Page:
Dr. Oz on Oprah: Calorie Restriction Diets

Would you like to live to 100 years and beyond? Dr. Oz and other medical experts believe that a calorie restriction diet can help people to live longer with a higher quality of life. The calorie restriction diet also focuses on consuming calories that provide a high nutritional value, not just low calorie.

Many claim that a Calorie Restriction Diet is the answer to living longer. Personally, I don’t get the whole “extreme life extension” thing – It’s just so the opposite of living in the moment and that’s really not for me. And it’s not just a diet, it’s literally a lifestyle, one that I’m just not that into. But I do admit, there are aspects of this lifestyle that could be helpful to anyone interested in making better food choices and generally living healthier.

So…What is a calorie restriction diet?

Calorie restriction is when people eat fewer calories than are necessary to maintain their healthy weight. While the amount of calories eaten varies for each individual, most people who practice a restricted calorie diet tend to consume about 20% to 25% fewer calories than are recommended for someone of their size.

Do you want to know what your calorie restriction should be on this type of diet? Here is a simple calorie restriction tool to help you calculate it.

The whole calorie restriction lifestyle seemed to be a little glamorized on Oprah, I don’t think it’s something the majority of us could actually maintain. For me, it’s not just about whether or not I would want to do a calorie restriction diet, it’s also about the cost. To do this diet correctly you need to eat a lot of organic fruits, vegetables, and nuts – and that’s a lot of $$$$$. I don’t know about you? But I can’t afford to buy three apples a day just to eat the peal, and I wouldn’t want to. The same gentlemen that does that, also eats about 80% raw. Even if a raw food diet is healthier (and I know it is), I don’t want to live like a bunny rabbit just so I might live to be 100. What about you?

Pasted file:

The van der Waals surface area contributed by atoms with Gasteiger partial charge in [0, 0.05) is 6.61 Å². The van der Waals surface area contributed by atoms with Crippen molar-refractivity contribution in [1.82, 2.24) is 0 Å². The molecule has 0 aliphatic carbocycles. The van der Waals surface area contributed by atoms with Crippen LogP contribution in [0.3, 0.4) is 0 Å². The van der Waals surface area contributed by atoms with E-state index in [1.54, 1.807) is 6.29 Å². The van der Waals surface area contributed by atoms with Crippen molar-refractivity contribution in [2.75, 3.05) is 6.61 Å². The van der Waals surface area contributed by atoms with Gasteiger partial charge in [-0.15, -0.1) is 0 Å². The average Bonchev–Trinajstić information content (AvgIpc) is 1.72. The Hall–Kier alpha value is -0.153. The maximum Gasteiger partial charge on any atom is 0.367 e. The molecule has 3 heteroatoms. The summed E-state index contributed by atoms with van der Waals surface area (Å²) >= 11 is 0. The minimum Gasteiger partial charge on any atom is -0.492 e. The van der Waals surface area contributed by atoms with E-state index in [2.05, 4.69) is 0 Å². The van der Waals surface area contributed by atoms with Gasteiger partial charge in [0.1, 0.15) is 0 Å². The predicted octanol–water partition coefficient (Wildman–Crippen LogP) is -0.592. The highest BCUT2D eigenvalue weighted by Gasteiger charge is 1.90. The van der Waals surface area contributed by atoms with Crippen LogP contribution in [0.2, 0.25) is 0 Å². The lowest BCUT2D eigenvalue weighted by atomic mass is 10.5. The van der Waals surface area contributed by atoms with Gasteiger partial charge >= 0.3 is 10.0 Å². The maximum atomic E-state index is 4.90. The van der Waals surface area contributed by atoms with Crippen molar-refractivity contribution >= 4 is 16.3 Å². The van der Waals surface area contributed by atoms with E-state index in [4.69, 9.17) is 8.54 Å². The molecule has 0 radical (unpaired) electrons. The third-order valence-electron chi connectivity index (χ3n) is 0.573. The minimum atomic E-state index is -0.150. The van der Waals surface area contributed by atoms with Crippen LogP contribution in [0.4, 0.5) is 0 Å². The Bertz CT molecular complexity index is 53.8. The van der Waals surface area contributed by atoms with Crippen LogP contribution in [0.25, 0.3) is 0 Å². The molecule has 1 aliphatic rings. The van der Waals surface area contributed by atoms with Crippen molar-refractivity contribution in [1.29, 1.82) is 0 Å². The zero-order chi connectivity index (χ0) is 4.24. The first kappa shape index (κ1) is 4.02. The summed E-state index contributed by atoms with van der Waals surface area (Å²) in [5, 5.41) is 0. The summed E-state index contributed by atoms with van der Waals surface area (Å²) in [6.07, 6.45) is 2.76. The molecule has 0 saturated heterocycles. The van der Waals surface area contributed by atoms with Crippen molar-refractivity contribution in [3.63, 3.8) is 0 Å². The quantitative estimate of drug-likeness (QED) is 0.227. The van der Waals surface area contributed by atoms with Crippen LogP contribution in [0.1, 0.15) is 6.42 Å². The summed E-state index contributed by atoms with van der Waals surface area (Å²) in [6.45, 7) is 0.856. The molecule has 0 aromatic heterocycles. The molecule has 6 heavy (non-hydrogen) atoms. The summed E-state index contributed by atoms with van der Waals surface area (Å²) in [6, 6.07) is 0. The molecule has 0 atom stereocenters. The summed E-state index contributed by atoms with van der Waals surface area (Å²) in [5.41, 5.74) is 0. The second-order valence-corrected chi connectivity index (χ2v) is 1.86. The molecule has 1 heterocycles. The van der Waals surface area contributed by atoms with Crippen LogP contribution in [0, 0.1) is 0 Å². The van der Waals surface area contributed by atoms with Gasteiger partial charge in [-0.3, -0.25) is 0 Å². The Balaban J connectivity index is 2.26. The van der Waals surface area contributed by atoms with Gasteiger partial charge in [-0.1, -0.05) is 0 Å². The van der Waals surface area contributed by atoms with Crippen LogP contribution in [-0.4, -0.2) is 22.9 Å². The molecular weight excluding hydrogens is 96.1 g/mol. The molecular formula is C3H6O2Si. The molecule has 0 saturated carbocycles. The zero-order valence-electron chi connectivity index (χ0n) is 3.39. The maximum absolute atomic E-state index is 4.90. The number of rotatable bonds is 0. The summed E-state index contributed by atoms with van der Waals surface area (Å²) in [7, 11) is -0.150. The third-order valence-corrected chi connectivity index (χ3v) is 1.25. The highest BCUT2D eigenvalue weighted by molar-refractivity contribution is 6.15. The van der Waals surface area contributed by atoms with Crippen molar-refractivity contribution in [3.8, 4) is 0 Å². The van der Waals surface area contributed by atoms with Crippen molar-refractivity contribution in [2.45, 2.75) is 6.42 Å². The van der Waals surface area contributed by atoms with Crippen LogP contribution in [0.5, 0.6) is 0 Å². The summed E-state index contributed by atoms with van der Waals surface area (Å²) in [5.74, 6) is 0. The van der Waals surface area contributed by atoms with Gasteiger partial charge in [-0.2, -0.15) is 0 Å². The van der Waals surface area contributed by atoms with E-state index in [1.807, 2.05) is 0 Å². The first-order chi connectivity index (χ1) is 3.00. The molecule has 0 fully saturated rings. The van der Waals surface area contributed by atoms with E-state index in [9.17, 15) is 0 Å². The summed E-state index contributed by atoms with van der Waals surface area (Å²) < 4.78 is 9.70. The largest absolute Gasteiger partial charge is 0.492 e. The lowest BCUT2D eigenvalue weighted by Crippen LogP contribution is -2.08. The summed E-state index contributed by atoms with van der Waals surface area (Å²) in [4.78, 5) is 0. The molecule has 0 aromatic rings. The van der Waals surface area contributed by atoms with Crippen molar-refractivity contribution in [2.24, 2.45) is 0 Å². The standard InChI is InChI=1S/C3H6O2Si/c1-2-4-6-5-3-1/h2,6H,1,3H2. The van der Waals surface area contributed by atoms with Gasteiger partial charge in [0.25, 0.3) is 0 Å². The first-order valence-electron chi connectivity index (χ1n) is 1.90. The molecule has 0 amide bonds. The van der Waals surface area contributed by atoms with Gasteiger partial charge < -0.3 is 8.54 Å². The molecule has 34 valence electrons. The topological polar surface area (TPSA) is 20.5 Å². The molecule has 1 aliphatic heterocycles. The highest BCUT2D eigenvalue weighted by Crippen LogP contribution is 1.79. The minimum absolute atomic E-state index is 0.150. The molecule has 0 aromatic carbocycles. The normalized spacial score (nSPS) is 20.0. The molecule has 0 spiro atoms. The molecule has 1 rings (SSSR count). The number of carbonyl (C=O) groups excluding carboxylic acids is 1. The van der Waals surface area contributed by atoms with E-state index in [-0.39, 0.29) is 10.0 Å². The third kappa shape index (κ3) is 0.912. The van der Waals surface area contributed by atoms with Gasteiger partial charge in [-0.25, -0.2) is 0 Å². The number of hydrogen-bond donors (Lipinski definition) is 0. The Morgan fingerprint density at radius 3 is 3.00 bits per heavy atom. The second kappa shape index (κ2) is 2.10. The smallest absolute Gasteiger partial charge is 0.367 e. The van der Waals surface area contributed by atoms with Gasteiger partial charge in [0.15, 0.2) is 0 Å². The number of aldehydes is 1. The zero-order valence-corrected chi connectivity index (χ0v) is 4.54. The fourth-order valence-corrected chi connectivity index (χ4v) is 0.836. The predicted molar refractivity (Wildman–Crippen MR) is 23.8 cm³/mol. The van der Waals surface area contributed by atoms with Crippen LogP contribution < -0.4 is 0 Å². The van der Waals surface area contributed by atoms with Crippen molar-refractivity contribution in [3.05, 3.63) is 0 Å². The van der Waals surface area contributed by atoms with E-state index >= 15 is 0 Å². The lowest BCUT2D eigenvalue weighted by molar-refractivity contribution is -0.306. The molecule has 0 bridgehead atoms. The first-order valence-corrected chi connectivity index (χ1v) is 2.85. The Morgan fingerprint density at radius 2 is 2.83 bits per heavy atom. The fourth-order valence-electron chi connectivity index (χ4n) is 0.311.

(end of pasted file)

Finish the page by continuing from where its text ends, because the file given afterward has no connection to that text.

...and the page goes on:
More Calorie Restriction Links

The show was about “extreme life extension” and the calorie restriction diet wasn’t all Dr. Oz talked about. The most interesting thing was how scientists can now grow actual organs (like your heart, liver, or bladder) in the lab for doctors to transplant whenever you need them. It’s called tissue regeneration. I think this technology is incredible and will eventually save many lives, especially of people who would otherwise be waiting on transplant lists. But using this technology for extreme life extension seems a little unethical to me.

Will we all be able to get a new heart when ours wears out? Or new blood vessels when ours get too clogged? Will insurance companies cover the cost of someone having their organs regenerated so they can live past 100? Somehow, I just don’t think so. In this case, extreme life extension will be reserved for the rich, it won’t be an equal opportunity. Is that fair? Does it matter if it’s fair?

Studies show that there is already a growing gap between the life expectancy of the poor and the rich.

Life expectancy rates declining in low income population

Many areas of the United States now enjoy an all-time, unprecedented high for life expectancy. Unfortunately, many poor counties, especially among the female population, are now beginning to see a decline in life expectancy.

Dr. Oz also talked about two other life extending treatments that are only available to the wealthy – hyperbaric chambers and infrared saunas.

There was one thing that Dr. Oz said at the end of the program that I totally agreed with. That even if all you do is eat healthier foods and get a moderate amount of exercise, you will probably be doing a lot to increase your personal life expectancy by as much as 20 years…And that’s something (I think) we can all relate to.

Did you see the show? What did you think? Would you like to live to be 100? Will we all be living longer in the future, or will it just be the rich? Let me know what you think in comments.

Other BlogHers blogging about Dr. Oz:

Contributing Editor BlogHer Health & Wellness
also at Catherine-Morgan.com and Women4Hope

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